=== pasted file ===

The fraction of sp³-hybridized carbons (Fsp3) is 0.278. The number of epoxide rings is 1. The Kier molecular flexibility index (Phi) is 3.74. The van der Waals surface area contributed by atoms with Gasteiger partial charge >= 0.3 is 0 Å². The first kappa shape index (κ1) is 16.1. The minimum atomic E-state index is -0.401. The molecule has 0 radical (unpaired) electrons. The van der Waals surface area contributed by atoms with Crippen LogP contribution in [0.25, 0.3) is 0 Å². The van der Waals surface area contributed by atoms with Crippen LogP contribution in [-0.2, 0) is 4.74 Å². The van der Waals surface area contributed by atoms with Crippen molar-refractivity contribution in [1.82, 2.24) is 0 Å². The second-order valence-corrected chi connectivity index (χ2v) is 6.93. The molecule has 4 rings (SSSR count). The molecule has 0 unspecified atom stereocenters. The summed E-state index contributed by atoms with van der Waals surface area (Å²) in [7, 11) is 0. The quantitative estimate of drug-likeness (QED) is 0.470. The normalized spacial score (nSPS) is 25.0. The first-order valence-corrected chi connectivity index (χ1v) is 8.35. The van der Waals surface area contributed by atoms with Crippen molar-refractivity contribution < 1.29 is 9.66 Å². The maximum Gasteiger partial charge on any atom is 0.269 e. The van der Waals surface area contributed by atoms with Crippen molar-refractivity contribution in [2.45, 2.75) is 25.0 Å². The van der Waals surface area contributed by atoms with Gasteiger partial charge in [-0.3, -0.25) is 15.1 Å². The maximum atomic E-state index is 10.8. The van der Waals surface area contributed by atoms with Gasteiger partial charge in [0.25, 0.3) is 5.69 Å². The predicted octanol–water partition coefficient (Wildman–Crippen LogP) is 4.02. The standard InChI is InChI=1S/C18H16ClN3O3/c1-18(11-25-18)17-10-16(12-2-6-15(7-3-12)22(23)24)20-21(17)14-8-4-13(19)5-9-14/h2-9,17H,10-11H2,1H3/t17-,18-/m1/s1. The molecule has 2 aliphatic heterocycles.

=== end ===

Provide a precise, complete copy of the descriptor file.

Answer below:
The fraction of sp³-hybridized carbons (Fsp3) is 0.278. The number of epoxide rings is 1. The Kier molecular flexibility index (Phi) is 3.74. The van der Waals surface area contributed by atoms with Gasteiger partial charge >= 0.3 is 0 Å². The first kappa shape index (κ1) is 16.1. The minimum atomic E-state index is -0.401. The molecule has 0 radical (unpaired) electrons. The van der Waals surface area contributed by atoms with Crippen LogP contribution in [0.25, 0.3) is 0 Å². The van der Waals surface area contributed by atoms with Crippen LogP contribution in [-0.2, 0) is 4.74 Å². The van der Waals surface area contributed by atoms with Crippen molar-refractivity contribution in [1.82, 2.24) is 0 Å². The second-order valence-corrected chi connectivity index (χ2v) is 6.93. The molecule has 4 rings (SSSR count). The molecule has 0 unspecified atom stereocenters. The summed E-state index contributed by atoms with van der Waals surface area (Å²) in [7, 11) is 0. The quantitative estimate of drug-likeness (QED) is 0.470. The normalized spacial score (nSPS) is 25.0. The first-order valence-corrected chi connectivity index (χ1v) is 8.35. The van der Waals surface area contributed by atoms with Crippen molar-refractivity contribution < 1.29 is 9.66 Å². The maximum Gasteiger partial charge on any atom is 0.269 e. The van der Waals surface area contributed by atoms with Crippen molar-refractivity contribution in [2.45, 2.75) is 25.0 Å². The van der Waals surface area contributed by atoms with Gasteiger partial charge in [-0.3, -0.25) is 15.1 Å². The maximum atomic E-state index is 10.8. The van der Waals surface area contributed by atoms with Gasteiger partial charge in [0.25, 0.3) is 5.69 Å². The predicted octanol–water partition coefficient (Wildman–Crippen LogP) is 4.02. The standard InChI is InChI=1S/C18H16ClN3O3/c1-18(11-25-18)17-10-16(12-2-6-15(7-3-12)22(23)24)20-21(17)14-8-4-13(19)5-9-14/h2-9,17H,10-11H2,1H3/t17-,18-/m1/s1. The molecule has 2 aliphatic heterocycles.